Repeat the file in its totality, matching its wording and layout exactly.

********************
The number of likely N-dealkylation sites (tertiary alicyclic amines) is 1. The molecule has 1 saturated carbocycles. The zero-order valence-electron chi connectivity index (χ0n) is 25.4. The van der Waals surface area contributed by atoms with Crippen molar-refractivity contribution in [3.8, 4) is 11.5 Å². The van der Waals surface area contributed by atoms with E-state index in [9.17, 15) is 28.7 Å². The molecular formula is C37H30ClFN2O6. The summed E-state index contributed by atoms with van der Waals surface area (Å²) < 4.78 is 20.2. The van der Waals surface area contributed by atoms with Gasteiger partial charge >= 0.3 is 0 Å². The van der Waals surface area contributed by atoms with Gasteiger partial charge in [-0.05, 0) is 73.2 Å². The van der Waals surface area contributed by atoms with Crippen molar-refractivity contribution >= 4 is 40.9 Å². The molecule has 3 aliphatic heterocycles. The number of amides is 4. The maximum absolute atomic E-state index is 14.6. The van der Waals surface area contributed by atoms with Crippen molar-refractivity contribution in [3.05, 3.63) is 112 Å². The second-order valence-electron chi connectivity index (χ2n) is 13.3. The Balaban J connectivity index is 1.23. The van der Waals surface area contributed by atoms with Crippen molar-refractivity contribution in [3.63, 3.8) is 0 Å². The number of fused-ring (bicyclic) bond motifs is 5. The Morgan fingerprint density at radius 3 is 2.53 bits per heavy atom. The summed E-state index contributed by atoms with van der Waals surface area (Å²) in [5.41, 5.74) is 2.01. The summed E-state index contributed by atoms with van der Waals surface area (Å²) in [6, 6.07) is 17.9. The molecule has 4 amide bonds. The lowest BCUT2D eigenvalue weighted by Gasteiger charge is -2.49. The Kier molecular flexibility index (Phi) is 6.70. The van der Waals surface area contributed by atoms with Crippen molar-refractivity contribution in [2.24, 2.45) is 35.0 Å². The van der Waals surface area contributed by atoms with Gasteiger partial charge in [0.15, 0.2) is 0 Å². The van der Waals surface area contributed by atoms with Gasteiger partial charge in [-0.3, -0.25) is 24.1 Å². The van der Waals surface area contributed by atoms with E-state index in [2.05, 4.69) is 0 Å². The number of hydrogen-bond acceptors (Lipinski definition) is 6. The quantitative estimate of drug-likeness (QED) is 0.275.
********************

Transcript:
The number of likely N-dealkylation sites (tertiary alicyclic amines) is 1. The molecule has 1 saturated carbocycles. The zero-order valence-electron chi connectivity index (χ0n) is 25.4. The van der Waals surface area contributed by atoms with Crippen molar-refractivity contribution in [3.8, 4) is 11.5 Å². The van der Waals surface area contributed by atoms with E-state index in [9.17, 15) is 28.7 Å². The molecular formula is C37H30ClFN2O6. The summed E-state index contributed by atoms with van der Waals surface area (Å²) < 4.78 is 20.2. The van der Waals surface area contributed by atoms with Gasteiger partial charge >= 0.3 is 0 Å². The van der Waals surface area contributed by atoms with Gasteiger partial charge in [-0.05, 0) is 73.2 Å². The van der Waals surface area contributed by atoms with Crippen molar-refractivity contribution >= 4 is 40.9 Å². The molecule has 3 aliphatic heterocycles. The number of amides is 4. The maximum absolute atomic E-state index is 14.6. The van der Waals surface area contributed by atoms with Crippen molar-refractivity contribution in [3.05, 3.63) is 112 Å². The second-order valence-electron chi connectivity index (χ2n) is 13.3. The Balaban J connectivity index is 1.23. The van der Waals surface area contributed by atoms with Crippen molar-refractivity contribution in [3.63, 3.8) is 0 Å². The number of fused-ring (bicyclic) bond motifs is 5. The Morgan fingerprint density at radius 3 is 2.53 bits per heavy atom. The summed E-state index contributed by atoms with van der Waals surface area (Å²) in [5.41, 5.74) is 2.01. The summed E-state index contributed by atoms with van der Waals surface area (Å²) in [6, 6.07) is 17.9. The molecule has 4 amide bonds. The lowest BCUT2D eigenvalue weighted by Gasteiger charge is -2.49. The Kier molecular flexibility index (Phi) is 6.70. The van der Waals surface area contributed by atoms with Crippen molar-refractivity contribution in [2.24, 2.45) is 35.0 Å². The van der Waals surface area contributed by atoms with Gasteiger partial charge in [0.15, 0.2) is 0 Å². The van der Waals surface area contributed by atoms with Gasteiger partial charge in [-0.3, -0.25) is 24.1 Å². The van der Waals surface area contributed by atoms with E-state index in [2.05, 4.69) is 0 Å². The number of hydrogen-bond acceptors (Lipinski definition) is 6. The quantitative estimate of drug-likeness (QED) is 0.275.